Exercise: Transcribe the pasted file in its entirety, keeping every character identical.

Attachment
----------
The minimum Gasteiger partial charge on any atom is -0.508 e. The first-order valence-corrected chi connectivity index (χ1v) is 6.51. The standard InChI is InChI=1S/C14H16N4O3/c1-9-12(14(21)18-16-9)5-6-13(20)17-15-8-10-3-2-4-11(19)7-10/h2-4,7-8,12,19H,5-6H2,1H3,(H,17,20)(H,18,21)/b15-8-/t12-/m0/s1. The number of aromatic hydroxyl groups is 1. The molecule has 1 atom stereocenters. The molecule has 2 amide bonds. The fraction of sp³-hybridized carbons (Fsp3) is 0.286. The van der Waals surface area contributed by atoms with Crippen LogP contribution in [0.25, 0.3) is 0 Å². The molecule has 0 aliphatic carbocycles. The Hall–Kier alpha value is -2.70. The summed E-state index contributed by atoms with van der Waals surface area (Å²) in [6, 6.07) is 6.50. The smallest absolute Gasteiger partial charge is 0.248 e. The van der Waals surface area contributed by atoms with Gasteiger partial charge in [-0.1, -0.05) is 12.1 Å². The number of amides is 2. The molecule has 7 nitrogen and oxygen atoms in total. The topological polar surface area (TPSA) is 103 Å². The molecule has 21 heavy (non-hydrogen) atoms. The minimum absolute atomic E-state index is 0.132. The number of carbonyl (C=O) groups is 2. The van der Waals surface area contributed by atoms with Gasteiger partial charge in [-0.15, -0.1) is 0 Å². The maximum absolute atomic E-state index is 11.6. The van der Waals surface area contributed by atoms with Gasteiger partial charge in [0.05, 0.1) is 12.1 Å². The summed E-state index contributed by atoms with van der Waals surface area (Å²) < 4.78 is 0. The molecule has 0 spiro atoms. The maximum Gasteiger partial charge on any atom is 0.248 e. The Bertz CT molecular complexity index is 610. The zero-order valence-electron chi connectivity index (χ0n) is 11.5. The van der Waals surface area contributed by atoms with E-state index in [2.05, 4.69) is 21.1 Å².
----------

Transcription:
The minimum Gasteiger partial charge on any atom is -0.508 e. The first-order valence-corrected chi connectivity index (χ1v) is 6.51. The standard InChI is InChI=1S/C14H16N4O3/c1-9-12(14(21)18-16-9)5-6-13(20)17-15-8-10-3-2-4-11(19)7-10/h2-4,7-8,12,19H,5-6H2,1H3,(H,17,20)(H,18,21)/b15-8-/t12-/m0/s1. The number of aromatic hydroxyl groups is 1. The molecule has 1 atom stereocenters. The molecule has 2 amide bonds. The fraction of sp³-hybridized carbons (Fsp3) is 0.286. The van der Waals surface area contributed by atoms with Crippen LogP contribution in [0.25, 0.3) is 0 Å². The molecule has 0 aliphatic carbocycles. The Hall–Kier alpha value is -2.70. The summed E-state index contributed by atoms with van der Waals surface area (Å²) in [6, 6.07) is 6.50. The smallest absolute Gasteiger partial charge is 0.248 e. The van der Waals surface area contributed by atoms with Gasteiger partial charge in [-0.1, -0.05) is 12.1 Å². The number of amides is 2. The molecule has 7 nitrogen and oxygen atoms in total. The topological polar surface area (TPSA) is 103 Å². The molecule has 21 heavy (non-hydrogen) atoms. The minimum absolute atomic E-state index is 0.132. The number of carbonyl (C=O) groups is 2. The van der Waals surface area contributed by atoms with Gasteiger partial charge in [-0.15, -0.1) is 0 Å². The maximum absolute atomic E-state index is 11.6. The van der Waals surface area contributed by atoms with Gasteiger partial charge in [0.05, 0.1) is 12.1 Å². The summed E-state index contributed by atoms with van der Waals surface area (Å²) < 4.78 is 0. The molecule has 0 spiro atoms. The maximum Gasteiger partial charge on any atom is 0.248 e. The Bertz CT molecular complexity index is 610. The zero-order valence-electron chi connectivity index (χ0n) is 11.5. The van der Waals surface area contributed by atoms with E-state index in [2.05, 4.69) is 21.1 Å².